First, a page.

Project-based learning, challenge-based learning, and competency-based learning – all of these pedagogical trends are in service to creating hands-on, real-world experiences for students.

Horizon Report 2018, p. 6

Digital literacy

Student and teacher mastery of technology is a topical issue within the province, with the ongoing work of colleges to implement the ICT Profile for students, and efforts to promote tools for preserving our on-line identity, like the project.

Wicked challenges

Social, economic and political challenges

There are a number of contextual factors that are shaping educational today. One only needs to think of our efforts to integrate displaced populations in recent history as an example of these challenges. The Horizon Report points to the World University Service of Canada, which places refugees in universities across the country with funding from grants and student unions as an exemplary initiative. The complexity of, and energy required for these projects is important and necessary, but how can we create favourable conditions for everyone involved?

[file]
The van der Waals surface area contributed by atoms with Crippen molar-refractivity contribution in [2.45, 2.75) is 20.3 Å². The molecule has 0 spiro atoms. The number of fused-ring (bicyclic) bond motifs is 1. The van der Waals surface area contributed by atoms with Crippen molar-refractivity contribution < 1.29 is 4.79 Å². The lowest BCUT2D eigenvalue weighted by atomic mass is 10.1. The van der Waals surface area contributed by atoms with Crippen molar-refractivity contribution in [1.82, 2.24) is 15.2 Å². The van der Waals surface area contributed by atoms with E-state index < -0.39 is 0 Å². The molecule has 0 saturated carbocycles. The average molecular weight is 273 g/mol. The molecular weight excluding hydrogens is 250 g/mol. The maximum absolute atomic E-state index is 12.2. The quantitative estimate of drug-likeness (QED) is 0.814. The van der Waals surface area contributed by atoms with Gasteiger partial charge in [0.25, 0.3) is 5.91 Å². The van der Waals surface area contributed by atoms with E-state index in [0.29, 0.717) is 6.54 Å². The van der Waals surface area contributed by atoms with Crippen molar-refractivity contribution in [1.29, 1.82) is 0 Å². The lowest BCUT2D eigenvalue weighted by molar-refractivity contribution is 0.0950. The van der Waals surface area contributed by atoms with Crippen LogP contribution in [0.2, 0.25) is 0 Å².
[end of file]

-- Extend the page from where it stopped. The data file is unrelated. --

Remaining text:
Rethinking the role of educators

Technology and globalization are fundamentally changing the face of education. With media reports of automation and the disappearance of jobs traditionally held by humans, the college network needs to rethink the roles that we are training students for. This change in paradigm will require significant institutional support.

Important Developments in Education Technology for Higher Education

The Horizon Report identifies education technologies that “have the potential to foster real changes in education, particularly in the development of progressive pedagogies and learning strategies, the organization of teachers’ work, and the arrangement and delivery of content.”